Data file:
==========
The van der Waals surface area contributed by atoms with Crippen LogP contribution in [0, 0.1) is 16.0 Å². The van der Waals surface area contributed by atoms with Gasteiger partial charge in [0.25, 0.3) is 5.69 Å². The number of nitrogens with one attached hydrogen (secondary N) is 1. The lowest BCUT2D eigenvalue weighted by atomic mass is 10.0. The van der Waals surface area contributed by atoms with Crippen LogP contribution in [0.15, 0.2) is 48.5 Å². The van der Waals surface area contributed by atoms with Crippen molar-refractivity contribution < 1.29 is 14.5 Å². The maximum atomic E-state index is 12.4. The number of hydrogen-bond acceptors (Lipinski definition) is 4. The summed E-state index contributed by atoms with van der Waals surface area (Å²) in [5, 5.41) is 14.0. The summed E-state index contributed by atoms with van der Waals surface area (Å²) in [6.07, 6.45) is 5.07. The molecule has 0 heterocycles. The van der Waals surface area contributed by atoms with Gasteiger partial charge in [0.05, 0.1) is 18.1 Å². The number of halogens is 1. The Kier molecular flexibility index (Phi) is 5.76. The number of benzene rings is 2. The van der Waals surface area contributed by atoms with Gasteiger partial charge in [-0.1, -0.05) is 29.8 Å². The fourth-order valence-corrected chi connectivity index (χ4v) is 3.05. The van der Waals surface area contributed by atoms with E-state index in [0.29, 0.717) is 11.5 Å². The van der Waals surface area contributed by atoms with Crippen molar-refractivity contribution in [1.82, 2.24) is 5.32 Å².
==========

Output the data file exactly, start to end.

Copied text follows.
The van der Waals surface area contributed by atoms with Crippen LogP contribution in [0, 0.1) is 16.0 Å². The van der Waals surface area contributed by atoms with Gasteiger partial charge in [0.25, 0.3) is 5.69 Å². The number of nitrogens with one attached hydrogen (secondary N) is 1. The lowest BCUT2D eigenvalue weighted by atomic mass is 10.0. The van der Waals surface area contributed by atoms with Crippen LogP contribution in [0.15, 0.2) is 48.5 Å². The van der Waals surface area contributed by atoms with Crippen molar-refractivity contribution < 1.29 is 14.5 Å². The maximum atomic E-state index is 12.4. The number of hydrogen-bond acceptors (Lipinski definition) is 4. The summed E-state index contributed by atoms with van der Waals surface area (Å²) in [5, 5.41) is 14.0. The summed E-state index contributed by atoms with van der Waals surface area (Å²) in [6.07, 6.45) is 5.07. The molecule has 0 heterocycles. The van der Waals surface area contributed by atoms with Gasteiger partial charge in [0.05, 0.1) is 18.1 Å². The number of halogens is 1. The Kier molecular flexibility index (Phi) is 5.76. The number of benzene rings is 2. The van der Waals surface area contributed by atoms with Gasteiger partial charge in [-0.1, -0.05) is 29.8 Å². The fourth-order valence-corrected chi connectivity index (χ4v) is 3.05. The van der Waals surface area contributed by atoms with E-state index in [0.29, 0.717) is 11.5 Å². The van der Waals surface area contributed by atoms with Crippen molar-refractivity contribution in [1.82, 2.24) is 5.32 Å².